P.S. Bought your book and love it. My paper mache clay has lasted a month so far and I’m still using it! I’ve made a Clownfish,duck, three lop rabbits(they don’t really look like rabbits), and a dolphin. I am in the process of making a cat right now. LOVE your book!

    • Hi Kaitlin. I’m so happy that you’re enjoying the book! That’s always nice to hear.

      I scrunch my newspaper into a really tight ball, and do a lot of prodding and pushing. Sometimes I put it on the table and press down on it to get the bumps out. Then you have to tape it up really fast, or it will try to unfold itself.

      We would love to see your sculptures – you can upload photos in the comments now, and I know we’d all like to see them.

      • Thank you so much for answering my question so promptly! I see that you already answered the leg/paw question in another comment, whoops! Sorry to have asked again!
        I’ll be sure to get pictures up when I get around to photographing the sculptures. Currently they are spread out among friends and family.

  7. Hello Jonni

    First off let me say your work is amazing , That being said , i have attempted this bunny . I have a few questions for my next try. First off – When i was doing the skin layer , i had trouble texturing it with the tool. It actually just ended up shredding the paper towel. Next what is the benefit of using the paper from paper bags? Can you heat it after painting it to dry? How do i upload a picture lol?

    • Hi Ciomara. The towels are so fragile that you can’t really use a tool, as you found out. I smooth it out with my fingers. The paper bag paper is heavier, so you don’t need to make as many layers as you do with newspaper. However, with a project like this one, it doesn’t really need the extra strength. If you prefer newspaper, go ahead and use it instead.

      I think that acrylic paint will warp or bubble if you heat it up. It would be best to put the finished work in front of a fan, instead.

      We would love to see your bunny or any other project you’re working on. We can’t upload pictures directly to the comment section any more, so the photos would need to be uploaded to a photo sharing site first, or to a page on your own website. Then you can put the URL of the photo in your comments, and I’ll put in the code that lets them show up here.

  8. Hi Jonni,

    I was wondering if you’ve ever tried embedding glass eyes on one of your animal sculptures and, if so, how you make the glass adhere.

    Many thanks for these tutorials — they’re fantastic!

  9. Thanks for your help! I have found the newspaper a bit easier, which did suprise me, but I think it may have been because I found it easier to make the legs 3D without using a flat pattern. You have been a great help :]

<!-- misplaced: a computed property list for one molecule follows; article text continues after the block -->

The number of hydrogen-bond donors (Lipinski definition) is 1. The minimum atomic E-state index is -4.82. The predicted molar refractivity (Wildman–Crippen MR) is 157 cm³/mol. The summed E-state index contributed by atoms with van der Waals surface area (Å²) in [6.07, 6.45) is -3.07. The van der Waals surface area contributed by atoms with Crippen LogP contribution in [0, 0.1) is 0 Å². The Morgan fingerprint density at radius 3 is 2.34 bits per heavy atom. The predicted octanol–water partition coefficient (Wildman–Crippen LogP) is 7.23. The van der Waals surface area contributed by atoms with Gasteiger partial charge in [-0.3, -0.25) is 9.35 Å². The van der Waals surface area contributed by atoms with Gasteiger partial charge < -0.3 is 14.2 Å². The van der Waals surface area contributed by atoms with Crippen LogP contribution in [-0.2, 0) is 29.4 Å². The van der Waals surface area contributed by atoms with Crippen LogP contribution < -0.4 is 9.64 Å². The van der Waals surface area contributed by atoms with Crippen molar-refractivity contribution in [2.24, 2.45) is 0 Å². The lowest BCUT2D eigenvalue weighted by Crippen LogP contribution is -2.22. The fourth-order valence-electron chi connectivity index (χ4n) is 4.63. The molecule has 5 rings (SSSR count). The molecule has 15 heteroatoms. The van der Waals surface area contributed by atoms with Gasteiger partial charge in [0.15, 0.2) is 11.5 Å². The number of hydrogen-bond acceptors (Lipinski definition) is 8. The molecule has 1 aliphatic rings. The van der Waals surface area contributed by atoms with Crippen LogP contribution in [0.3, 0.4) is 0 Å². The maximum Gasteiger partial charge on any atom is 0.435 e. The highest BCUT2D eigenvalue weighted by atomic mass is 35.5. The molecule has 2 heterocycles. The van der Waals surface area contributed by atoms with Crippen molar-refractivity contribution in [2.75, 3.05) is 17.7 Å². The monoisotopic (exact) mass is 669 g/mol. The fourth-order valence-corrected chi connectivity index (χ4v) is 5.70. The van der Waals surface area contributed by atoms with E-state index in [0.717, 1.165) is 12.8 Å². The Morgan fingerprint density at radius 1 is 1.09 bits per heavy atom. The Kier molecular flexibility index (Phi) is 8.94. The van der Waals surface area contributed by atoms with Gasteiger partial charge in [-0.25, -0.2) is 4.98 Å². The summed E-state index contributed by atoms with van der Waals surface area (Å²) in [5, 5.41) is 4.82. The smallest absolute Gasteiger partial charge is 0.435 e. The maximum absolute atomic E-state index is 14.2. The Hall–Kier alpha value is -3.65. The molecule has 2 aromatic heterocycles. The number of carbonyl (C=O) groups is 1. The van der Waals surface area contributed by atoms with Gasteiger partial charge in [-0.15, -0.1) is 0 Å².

10. Hey Jonni.

    What I have seen completed on this website by both you and all viewers is amazing! I was just wondering, how did you get the shapes for the legs? I have made many attempts but none look like a real rabbit foot. Would you be able to tell me how you created the leg shapes and any advice you have to assist me with mine?

    • Hi Steph. When I made this bunny I just wadded up some paper into a long narrow shape, and bent it at the “elbow.” With that technique, if you can even call it that, you don’t have nearly as much control over shapes as my newer technique. I’m now using cardboard patterns inside every four-legged critter, with the patterns filled out with crumpled paper. I search for good photos on the web, and use as many as needed to get the original pattern “right.” You can see how the patterns look after they’re put together, but before all the padding has been added, in the first portion of my video about the spotted piglet.

      You can also see a demonstration that shows how a pattern is made from a photo or sketch in the first post about the Snowy Owl.

      • Thanks. Did you fold over the end of the paper to make a paw, or was that just built in during the paper mache stage? Would you suggest for me to use a cardboard pattern forit, or is the paper easier?

        • Steph, I form the rounded shapes like paws with crumpled paper and masking tape. You should try both with and without a pattern, and see which techniques works best for you.

  11. That’s good to know. Because i can’t use the oven, since we are replacing it with a new one. And i will try to go outside and buy some acrylic paint, before the weekend ends. I really want to get started, can’t wait to see how it comes up! I will let you know as soon as possible 🙂 ~May